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The Global Record is envisaged as a global repository (database and associated information system) designed primarily to provide reliable identification of vessels engaging in fishing or fishing related activities.

An essential element will be the assignment of a unique vessel identifier (UVI) to each vessel so that regardless of ownership or flag changes over time, the UVI will remain constant. This will provide certainty to the vessel record and facilitate the accurate association of vessel related information. Once the core vessel record is established, it will be possible to associate a wide range of information modules providing a comprehensive information picture on all aspects of the vessel’s operation.

The following diagram illustrates the vessel identification module at the core of the Global Record system. For illustrative purposes it is populated with IHS-Fairplay (formerly Lloyd’s Register-Fairplay) vessel data, although final decisions as to which UVI system will be used are still to be made. The diagram then illustrates the types of information modules that can be developed around the central vessel information module, using the UVI as the essential link across all information sources.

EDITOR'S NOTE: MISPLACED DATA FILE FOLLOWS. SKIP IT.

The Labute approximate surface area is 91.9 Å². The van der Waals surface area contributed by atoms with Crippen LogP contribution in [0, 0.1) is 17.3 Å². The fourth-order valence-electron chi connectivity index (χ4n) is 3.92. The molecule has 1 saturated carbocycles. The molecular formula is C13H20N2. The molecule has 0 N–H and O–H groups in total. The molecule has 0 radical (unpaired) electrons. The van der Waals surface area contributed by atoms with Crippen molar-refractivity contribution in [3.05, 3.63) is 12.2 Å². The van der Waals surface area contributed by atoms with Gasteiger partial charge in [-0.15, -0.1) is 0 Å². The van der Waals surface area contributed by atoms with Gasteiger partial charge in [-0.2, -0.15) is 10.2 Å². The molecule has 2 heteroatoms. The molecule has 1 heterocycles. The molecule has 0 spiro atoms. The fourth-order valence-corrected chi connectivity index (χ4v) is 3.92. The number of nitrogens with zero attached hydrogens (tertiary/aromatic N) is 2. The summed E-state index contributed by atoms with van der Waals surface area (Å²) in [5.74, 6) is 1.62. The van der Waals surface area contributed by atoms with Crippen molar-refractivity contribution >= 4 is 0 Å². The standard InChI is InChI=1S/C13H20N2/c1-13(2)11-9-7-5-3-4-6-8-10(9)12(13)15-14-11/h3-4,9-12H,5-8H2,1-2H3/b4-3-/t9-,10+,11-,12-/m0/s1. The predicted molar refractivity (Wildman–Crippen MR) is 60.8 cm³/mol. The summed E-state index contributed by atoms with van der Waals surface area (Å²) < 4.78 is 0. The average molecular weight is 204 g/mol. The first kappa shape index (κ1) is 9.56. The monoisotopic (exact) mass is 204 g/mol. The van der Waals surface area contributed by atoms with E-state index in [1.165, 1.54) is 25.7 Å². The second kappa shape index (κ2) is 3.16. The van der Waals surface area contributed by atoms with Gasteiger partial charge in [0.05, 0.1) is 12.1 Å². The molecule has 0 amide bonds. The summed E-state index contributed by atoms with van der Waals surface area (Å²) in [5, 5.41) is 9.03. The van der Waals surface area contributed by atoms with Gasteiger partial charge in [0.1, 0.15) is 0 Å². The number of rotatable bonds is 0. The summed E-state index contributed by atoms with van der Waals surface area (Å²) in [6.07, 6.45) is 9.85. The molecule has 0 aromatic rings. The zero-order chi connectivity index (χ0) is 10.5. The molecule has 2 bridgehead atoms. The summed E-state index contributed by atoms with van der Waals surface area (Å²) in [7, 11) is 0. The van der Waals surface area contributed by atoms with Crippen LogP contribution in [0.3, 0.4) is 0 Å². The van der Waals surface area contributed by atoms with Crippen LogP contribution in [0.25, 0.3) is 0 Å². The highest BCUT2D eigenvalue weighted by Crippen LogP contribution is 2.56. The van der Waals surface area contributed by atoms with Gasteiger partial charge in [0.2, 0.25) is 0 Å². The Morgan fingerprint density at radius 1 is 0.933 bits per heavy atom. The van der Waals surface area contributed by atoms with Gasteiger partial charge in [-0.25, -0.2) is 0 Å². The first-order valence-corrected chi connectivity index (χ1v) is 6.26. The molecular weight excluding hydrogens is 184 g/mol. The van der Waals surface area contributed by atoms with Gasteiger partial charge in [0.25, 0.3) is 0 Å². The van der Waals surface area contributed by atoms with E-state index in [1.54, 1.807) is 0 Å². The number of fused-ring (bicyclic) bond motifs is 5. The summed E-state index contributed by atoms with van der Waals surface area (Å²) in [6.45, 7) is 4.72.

Click on image to enlarge
Click on image to enlarge

Such a comprehensive information picture is not currently available and often, only well-resourced States are able to even contemplate the type of detailed investigation needed to establish it. Therefore, bearing in mind that the key aim of the Global Record is to prevent deter and eliminate IUU fishing, the information picture that it will facilitate will vastly improve sector transparency and will:

  • assist in the verification of data submitted through traceability schemes;
  • assist decision-making at all levels across the fisheries sector;
  • assist resource allocation and prioritization processes by Fisheries Monitoring, Control and Surveillance (MCS) agencies, globally;
  • empower and enhance existing MCS tools and measures employed to combat IUU fishing;
  • inform MCS investigations;
  • enhance the monitoring of flag State performance and other international commitments such as reduction in fishing capacity, subsidy payments, etc; and
  • highlight and deter corruption and other illegal practices.

Overall, the Global Record reduces the opportunity to engage in IUU fishing by making illegal activity more obvious. In turn this will enable key decision-makers across the fisheries sector to react in a timely fashion and ensure that illegal products do not find their way into the legitimate market place.

In the 2014 edition of "The State of World Fisheries and Aquaculture" the total number of fishing vessels in the world was estimated to be about 4.72 million in 2012. The fleet in Asia was the largest, consisting of 3.23 million vessels accounting for 68 percent of the global fleet, followed by Africa (16 percent), Latin America and the Caribbean (8 percent), North America (2.5 percent) and Europe (2.3 percent).

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